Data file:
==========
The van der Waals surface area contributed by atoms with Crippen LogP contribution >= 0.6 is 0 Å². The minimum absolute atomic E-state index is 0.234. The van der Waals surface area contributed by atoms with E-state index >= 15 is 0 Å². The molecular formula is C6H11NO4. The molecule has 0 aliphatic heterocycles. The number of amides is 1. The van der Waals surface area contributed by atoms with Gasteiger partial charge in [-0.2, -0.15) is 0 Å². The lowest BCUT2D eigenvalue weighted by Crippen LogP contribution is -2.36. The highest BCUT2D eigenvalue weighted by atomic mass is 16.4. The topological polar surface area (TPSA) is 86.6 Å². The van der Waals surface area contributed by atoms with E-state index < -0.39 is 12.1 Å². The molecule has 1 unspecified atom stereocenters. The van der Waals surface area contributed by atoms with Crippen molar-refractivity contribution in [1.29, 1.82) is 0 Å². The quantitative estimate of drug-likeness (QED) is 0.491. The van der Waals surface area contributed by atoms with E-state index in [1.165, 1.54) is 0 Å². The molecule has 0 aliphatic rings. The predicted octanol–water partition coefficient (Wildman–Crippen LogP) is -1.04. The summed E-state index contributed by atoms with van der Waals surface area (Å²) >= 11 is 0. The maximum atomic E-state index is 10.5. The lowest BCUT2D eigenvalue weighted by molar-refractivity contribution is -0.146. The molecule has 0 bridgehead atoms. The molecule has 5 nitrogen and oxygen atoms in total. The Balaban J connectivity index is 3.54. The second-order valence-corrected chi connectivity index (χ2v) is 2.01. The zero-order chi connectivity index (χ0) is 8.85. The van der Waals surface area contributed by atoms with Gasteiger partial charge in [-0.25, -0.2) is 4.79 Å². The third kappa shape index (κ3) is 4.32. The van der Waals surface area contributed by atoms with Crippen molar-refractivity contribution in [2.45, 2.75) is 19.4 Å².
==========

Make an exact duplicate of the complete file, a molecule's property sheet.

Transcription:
The van der Waals surface area contributed by atoms with Crippen LogP contribution >= 0.6 is 0 Å². The minimum absolute atomic E-state index is 0.234. The van der Waals surface area contributed by atoms with E-state index >= 15 is 0 Å². The molecular formula is C6H11NO4. The molecule has 0 aliphatic heterocycles. The number of amides is 1. The van der Waals surface area contributed by atoms with Gasteiger partial charge in [-0.2, -0.15) is 0 Å². The lowest BCUT2D eigenvalue weighted by Crippen LogP contribution is -2.36. The highest BCUT2D eigenvalue weighted by atomic mass is 16.4. The topological polar surface area (TPSA) is 86.6 Å². The van der Waals surface area contributed by atoms with E-state index < -0.39 is 12.1 Å². The molecule has 1 unspecified atom stereocenters. The van der Waals surface area contributed by atoms with Crippen molar-refractivity contribution in [1.29, 1.82) is 0 Å². The quantitative estimate of drug-likeness (QED) is 0.491. The van der Waals surface area contributed by atoms with E-state index in [1.165, 1.54) is 0 Å². The molecule has 0 aliphatic rings. The predicted octanol–water partition coefficient (Wildman–Crippen LogP) is -1.04. The summed E-state index contributed by atoms with van der Waals surface area (Å²) >= 11 is 0. The maximum atomic E-state index is 10.5. The lowest BCUT2D eigenvalue weighted by molar-refractivity contribution is -0.146. The molecule has 0 bridgehead atoms. The molecule has 5 nitrogen and oxygen atoms in total. The Balaban J connectivity index is 3.54. The second-order valence-corrected chi connectivity index (χ2v) is 2.01. The zero-order chi connectivity index (χ0) is 8.85. The van der Waals surface area contributed by atoms with Gasteiger partial charge in [-0.25, -0.2) is 4.79 Å². The third kappa shape index (κ3) is 4.32. The van der Waals surface area contributed by atoms with Crippen molar-refractivity contribution in [2.45, 2.75) is 19.4 Å².